printable article

Originally published September 5 2014

Exposure to common fungicide causes neurological problems across four generations

by L.J. Devon, Staff Writer

(NaturalNews) To better understand mental disorders and neurological problems, scientists are beginning to take a closer look at the study of epigenetics and the endocrine-disrupting chemicals affecting DNA. This kind of study goes beyond just the study of genetics, which looks solely at changes in DNA sequence between generations. Epigenetics investigates the changes in gene expression caused by chemical reactions where certain base pairs in DNA or RNA are "turned off" or "turned on" again. For example, epigenetics looks into the process by which a cell uses genetic code to assemble beneficial proteins. In this field of study, there is a keen eye placed on the environmental reasons why gene expressions change, why DNA can be chemically silenced. Endocrine-disrupting chemicals, so prevalent today in consumer and agricultural products, can affect how cells function in the body. By altering hormone levels, these chemicals may change the way a person reacts to stress or anxiety.

Fungicide exposure increases anxiety throughout four generations as gene expression changes

New research from the University of Texas at Austin (UT) and Washington State University shows how a common fungicide used on fruits and vegetables, vinclozolin, disrupts healthy endocrine system function throughout four generations. In the study, provoked female rats experienced increased stress hormones, anxiety and neurological problems, because their great grandparent's were exposed to the fungicide vinclozolin. Fourth-generation rats became more anxious under stress simply because their great grandparents were exposed to the fungicide. The study showed how the fungicide caused changes in gene expression -- not changes in genetic sequence -- all the way into the fourth generation.

"These results should concern us all because we have been exposed to endocrine disrupting chemicals for decades and we all go through natural challenges in life," said David Crews, Professor of Zoology and Psychology at UT. "Those challenges are now being perceived differently because of this ancestral exposure to environmental contamination."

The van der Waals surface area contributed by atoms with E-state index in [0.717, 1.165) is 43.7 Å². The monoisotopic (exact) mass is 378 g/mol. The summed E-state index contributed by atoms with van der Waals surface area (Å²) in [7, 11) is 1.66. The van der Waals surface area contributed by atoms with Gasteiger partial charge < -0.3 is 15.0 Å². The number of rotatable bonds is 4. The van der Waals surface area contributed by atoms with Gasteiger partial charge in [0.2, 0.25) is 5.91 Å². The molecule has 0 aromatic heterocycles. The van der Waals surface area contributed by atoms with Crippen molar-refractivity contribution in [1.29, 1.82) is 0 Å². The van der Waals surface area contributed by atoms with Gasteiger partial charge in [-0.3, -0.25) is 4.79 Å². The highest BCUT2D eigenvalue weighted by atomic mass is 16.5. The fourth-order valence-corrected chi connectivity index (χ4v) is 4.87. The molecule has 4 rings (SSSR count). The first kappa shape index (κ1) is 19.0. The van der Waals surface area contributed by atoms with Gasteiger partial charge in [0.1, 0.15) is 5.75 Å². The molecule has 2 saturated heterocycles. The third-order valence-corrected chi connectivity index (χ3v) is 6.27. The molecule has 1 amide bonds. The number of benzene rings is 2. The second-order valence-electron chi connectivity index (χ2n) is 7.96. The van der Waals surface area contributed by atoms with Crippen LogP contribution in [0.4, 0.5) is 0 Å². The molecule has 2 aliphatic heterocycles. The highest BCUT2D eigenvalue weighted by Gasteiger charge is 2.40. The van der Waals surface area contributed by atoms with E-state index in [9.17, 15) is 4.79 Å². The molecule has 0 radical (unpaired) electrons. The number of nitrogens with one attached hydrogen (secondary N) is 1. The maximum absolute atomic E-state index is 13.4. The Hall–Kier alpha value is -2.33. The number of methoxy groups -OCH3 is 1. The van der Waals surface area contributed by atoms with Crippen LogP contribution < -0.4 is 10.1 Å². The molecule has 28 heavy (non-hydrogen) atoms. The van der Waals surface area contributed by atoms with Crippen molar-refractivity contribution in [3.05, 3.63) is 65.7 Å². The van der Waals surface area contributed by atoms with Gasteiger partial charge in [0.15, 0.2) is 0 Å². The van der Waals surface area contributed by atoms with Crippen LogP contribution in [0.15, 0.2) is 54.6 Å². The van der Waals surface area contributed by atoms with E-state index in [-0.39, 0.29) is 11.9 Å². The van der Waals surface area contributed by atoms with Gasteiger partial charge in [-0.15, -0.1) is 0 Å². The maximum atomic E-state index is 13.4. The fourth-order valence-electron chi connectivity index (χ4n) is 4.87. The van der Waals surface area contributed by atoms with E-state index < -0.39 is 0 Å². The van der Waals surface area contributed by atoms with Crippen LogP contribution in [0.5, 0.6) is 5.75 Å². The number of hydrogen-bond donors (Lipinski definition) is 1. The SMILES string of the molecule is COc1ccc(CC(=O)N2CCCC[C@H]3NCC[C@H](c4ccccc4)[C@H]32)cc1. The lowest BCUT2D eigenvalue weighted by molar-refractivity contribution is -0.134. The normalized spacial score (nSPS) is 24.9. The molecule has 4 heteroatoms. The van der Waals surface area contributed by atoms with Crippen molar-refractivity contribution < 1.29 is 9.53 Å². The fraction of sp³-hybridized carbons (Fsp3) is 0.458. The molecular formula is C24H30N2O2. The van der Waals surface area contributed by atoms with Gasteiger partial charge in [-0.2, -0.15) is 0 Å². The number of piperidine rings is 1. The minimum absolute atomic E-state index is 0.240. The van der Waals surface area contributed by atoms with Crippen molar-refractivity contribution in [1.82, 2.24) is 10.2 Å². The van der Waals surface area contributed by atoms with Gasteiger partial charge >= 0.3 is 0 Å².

It was the combination of stress during the animal's adolescence and their ancestral exposure to the fungicide that caused hormonal imbalances and changes in behavior. The female rats showed dramatically higher levels of stress hormone corticosterone, and increased anxiety and nervous behaviors. Interestingly, the effect was only measured in the brains of female rats. The changes in stress hormones are also associated with brain degeneration for both learning and memory into old age.

The effect was witnessed when researchers confined adolescent rats to soft, warm cylinders for six hour a day for three weeks. When the female rat's brain function, behavior and gene expression were measured in adulthood, the researchers could see how gene expression had changed. The fungicide played a huge role in causing neurological problems throughout four generations!

Endocrine-disrupting chemicals play a huge role in modern day anxiety

In the 21st century, there are more comforts than there were generations ago, yet the emerging population seems to be more discontent than ever before -- more stressed, more people taking anxiety pills and more people taking psychoactive medication for depression. Could it be that the rise of neurological dysfunction and depression in the 21st century is due to changes in gene expression caused by endocrine-disrupting chemicals like fungicides?

Why has depression and anxiety increased in an era of comforts? Why were the men and women of generations ago roughing it but were not labeled clinically depressed or anxious? Is modern day anxiety caused by the bombardment of endocrine-disrupting chemicals?

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